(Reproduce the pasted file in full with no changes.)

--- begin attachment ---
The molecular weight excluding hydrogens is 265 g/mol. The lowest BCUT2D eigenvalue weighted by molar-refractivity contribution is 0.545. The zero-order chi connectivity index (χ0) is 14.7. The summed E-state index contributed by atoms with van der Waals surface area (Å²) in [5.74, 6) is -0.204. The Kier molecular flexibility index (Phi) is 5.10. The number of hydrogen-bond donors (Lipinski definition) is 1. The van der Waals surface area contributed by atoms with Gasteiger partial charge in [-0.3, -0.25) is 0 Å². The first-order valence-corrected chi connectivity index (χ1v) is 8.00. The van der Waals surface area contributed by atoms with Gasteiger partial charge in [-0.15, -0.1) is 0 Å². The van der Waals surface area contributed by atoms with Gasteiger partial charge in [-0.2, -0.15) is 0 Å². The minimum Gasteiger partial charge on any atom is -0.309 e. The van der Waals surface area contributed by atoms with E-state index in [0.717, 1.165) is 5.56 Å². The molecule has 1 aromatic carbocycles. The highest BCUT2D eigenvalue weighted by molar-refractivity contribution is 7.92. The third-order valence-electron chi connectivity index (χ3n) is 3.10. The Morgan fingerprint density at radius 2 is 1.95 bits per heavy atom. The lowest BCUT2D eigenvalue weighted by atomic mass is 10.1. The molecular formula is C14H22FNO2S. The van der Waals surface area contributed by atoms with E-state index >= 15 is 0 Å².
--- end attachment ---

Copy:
The molecular weight excluding hydrogens is 265 g/mol. The lowest BCUT2D eigenvalue weighted by molar-refractivity contribution is 0.545. The zero-order chi connectivity index (χ0) is 14.7. The summed E-state index contributed by atoms with van der Waals surface area (Å²) in [5.74, 6) is -0.204. The Kier molecular flexibility index (Phi) is 5.10. The number of hydrogen-bond donors (Lipinski definition) is 1. The van der Waals surface area contributed by atoms with Gasteiger partial charge in [-0.3, -0.25) is 0 Å². The first-order valence-corrected chi connectivity index (χ1v) is 8.00. The van der Waals surface area contributed by atoms with Gasteiger partial charge in [-0.15, -0.1) is 0 Å². The van der Waals surface area contributed by atoms with Gasteiger partial charge in [-0.2, -0.15) is 0 Å². The minimum Gasteiger partial charge on any atom is -0.309 e. The van der Waals surface area contributed by atoms with E-state index in [0.717, 1.165) is 5.56 Å². The molecule has 1 aromatic carbocycles. The highest BCUT2D eigenvalue weighted by molar-refractivity contribution is 7.92. The third-order valence-electron chi connectivity index (χ3n) is 3.10. The Morgan fingerprint density at radius 2 is 1.95 bits per heavy atom. The lowest BCUT2D eigenvalue weighted by atomic mass is 10.1. The molecular formula is C14H22FNO2S. The van der Waals surface area contributed by atoms with E-state index >= 15 is 0 Å².